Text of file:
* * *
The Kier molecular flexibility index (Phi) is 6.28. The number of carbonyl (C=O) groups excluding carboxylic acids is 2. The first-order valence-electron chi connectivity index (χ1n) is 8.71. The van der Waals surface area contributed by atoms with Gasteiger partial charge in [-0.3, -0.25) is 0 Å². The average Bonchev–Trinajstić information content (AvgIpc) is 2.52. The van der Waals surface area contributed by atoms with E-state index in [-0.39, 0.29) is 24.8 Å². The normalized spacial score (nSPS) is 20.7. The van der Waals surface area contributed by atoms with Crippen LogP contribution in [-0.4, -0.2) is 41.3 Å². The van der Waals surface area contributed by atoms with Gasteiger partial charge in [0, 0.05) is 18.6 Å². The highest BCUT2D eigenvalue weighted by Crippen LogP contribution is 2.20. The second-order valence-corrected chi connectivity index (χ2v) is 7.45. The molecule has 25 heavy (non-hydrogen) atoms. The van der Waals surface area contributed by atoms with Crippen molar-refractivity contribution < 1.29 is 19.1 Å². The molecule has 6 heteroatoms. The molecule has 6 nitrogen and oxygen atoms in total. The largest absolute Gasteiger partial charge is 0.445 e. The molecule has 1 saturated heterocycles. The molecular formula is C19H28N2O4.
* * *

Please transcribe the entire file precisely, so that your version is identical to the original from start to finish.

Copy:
The Kier molecular flexibility index (Phi) is 6.28. The number of carbonyl (C=O) groups excluding carboxylic acids is 2. The first-order valence-electron chi connectivity index (χ1n) is 8.71. The van der Waals surface area contributed by atoms with Gasteiger partial charge in [-0.3, -0.25) is 0 Å². The average Bonchev–Trinajstić information content (AvgIpc) is 2.52. The van der Waals surface area contributed by atoms with E-state index in [-0.39, 0.29) is 24.8 Å². The normalized spacial score (nSPS) is 20.7. The van der Waals surface area contributed by atoms with Crippen LogP contribution in [-0.4, -0.2) is 41.3 Å². The van der Waals surface area contributed by atoms with Gasteiger partial charge in [0, 0.05) is 18.6 Å². The highest BCUT2D eigenvalue weighted by Crippen LogP contribution is 2.20. The second-order valence-corrected chi connectivity index (χ2v) is 7.45. The molecule has 25 heavy (non-hydrogen) atoms. The van der Waals surface area contributed by atoms with Crippen molar-refractivity contribution < 1.29 is 19.1 Å². The molecule has 6 heteroatoms. The molecule has 6 nitrogen and oxygen atoms in total. The largest absolute Gasteiger partial charge is 0.445 e. The molecule has 1 saturated heterocycles. The molecular formula is C19H28N2O4.